(Reuters) – U.S. Secretary of State John Kerry held telephone discussions with Gulf states and other allies on Saturday, U.S. officials said, as efforts intensified to reach a deal with Iran on its nuclear program by Monday’s deadline.
Diplomatic sources said on Friday that Kerry and Iranian Foreign Minister Mohammad Javad Zarif were discussing new ideas to unblock the negotiations between Tehran and six powers: the United States, Britain, France, Germany, Russia and China.
Kerry held a conference call with the foreign ministers of the United Arab Emirates, Kuwait, Qatar and Bahrain, and separate calls with the foreign ministers of Turkey and Canada, a senior U.S. State Department official said. U.S. officials said he would meet with Zarif and European Union envoy Catherine Ashton later on Saturday.
French Foreign Minister Laurent Fabius was also due to speak with Saudi Prince Saud al-Faisal, French officials said.
The negotiations in Vienna are intended to resolve a 12-year-old standoff between Iran and the West and remove at least one source of tension from a region in growing turmoil.
But officials said earlier in the week that deadlock remained on key issues, and that the deadline, already extended by four months along with a partial easing of sanctions, might need to be pushed back again.
“We hope we’re making careful progress,” Kerry said before a meeting with German Foreign Minister Frank-Walter Steinmeier. “But we have big gaps. We still have some serious gaps, which we’re working to close.”
Iran rejects Western allegations that it has sought to develop an atom bomb capability, something that Iran’s enemy Israel regards as an existential threat, and says the program is purely peaceful.
Western officials say Iran has refused to budge on key issues such as uranium enrichment, an activity that can have both civilian and military uses.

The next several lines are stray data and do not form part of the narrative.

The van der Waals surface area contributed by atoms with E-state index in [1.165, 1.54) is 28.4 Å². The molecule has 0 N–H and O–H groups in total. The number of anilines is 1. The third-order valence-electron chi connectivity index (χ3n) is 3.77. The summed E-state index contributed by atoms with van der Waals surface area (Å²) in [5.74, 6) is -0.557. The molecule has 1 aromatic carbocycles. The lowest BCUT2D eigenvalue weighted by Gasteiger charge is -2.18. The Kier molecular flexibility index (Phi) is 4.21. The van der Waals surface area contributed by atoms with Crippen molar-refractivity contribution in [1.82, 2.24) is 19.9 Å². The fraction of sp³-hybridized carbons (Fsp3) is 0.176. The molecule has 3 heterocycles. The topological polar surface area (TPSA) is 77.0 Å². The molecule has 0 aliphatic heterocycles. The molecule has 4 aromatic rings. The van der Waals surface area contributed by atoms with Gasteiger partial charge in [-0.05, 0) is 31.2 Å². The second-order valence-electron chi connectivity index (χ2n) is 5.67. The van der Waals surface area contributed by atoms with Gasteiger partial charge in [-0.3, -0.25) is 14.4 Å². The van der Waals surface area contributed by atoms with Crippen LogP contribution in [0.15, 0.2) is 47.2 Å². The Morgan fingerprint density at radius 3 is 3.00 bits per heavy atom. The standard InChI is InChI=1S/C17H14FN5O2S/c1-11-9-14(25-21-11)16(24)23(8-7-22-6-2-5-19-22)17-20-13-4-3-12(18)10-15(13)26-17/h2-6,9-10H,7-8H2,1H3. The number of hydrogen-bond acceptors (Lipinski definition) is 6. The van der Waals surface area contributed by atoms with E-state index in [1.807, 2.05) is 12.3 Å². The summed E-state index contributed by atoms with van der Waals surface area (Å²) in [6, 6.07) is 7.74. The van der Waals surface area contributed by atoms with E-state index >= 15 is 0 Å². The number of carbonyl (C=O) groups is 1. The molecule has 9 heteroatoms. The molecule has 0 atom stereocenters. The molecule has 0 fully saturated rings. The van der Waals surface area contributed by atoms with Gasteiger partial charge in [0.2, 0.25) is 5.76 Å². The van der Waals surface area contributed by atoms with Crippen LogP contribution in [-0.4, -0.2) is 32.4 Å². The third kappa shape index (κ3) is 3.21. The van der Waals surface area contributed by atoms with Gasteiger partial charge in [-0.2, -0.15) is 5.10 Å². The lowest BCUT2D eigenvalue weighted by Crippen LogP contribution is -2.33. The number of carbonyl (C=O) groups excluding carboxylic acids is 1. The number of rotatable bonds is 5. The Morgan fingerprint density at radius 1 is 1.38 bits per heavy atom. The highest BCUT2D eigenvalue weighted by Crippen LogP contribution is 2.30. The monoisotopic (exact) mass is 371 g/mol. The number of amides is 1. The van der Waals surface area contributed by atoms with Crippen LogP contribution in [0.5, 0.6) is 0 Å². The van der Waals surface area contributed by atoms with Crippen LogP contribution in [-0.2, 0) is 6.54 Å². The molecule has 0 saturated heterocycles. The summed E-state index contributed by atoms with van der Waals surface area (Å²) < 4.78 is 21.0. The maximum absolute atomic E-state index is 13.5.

They say Iran has refused to reduce its enrichment capacity, which Western officials say would leave it with the capacity to amass enough material for an atomic bomb in a few months.
Another stumbling block is sanctions, which Iran wants to be ended swiftly and not, as the West wants, suspended and scrapped progressively as Iran fulfils the deal.
Iran also objects to Western demands that the deal should last up to 20 years.
But diplomats say the six powers are likely to relent on demands for full disclosure of any secret weapon work by Tehran, in the interest of securing a deal.
Saturday’s French-Saudi talks may be crucial as Western diplomats say both countries are particularly skeptical about prospects for a deal, and have grown closer in the last two years.
Western diplomats say France has taken a hard line, as it did a year ago when Fabius held up agreement on an interim accord, while Sunni Muslim-ruled Saudi Arabia vies with Shi’ite Iran for influence across the Middle East.
“The Saudis have a policy of trying to contain Iran and it’s had some influence on France’s position,” said Didier Billion, deputy director at the Paris-based IRIS think tank.
A senior Western diplomat said a deal had to satisfy not only the countries at the table but also those across the region.
“You have to remember that one of the key aspects of this deal is non-proliferation,” the diplomat said.
“A weak deal that left Iran with an unjustified capacity of enrichment would be a disastrous signal to the region. It would tell those countries that everything is permitted.”
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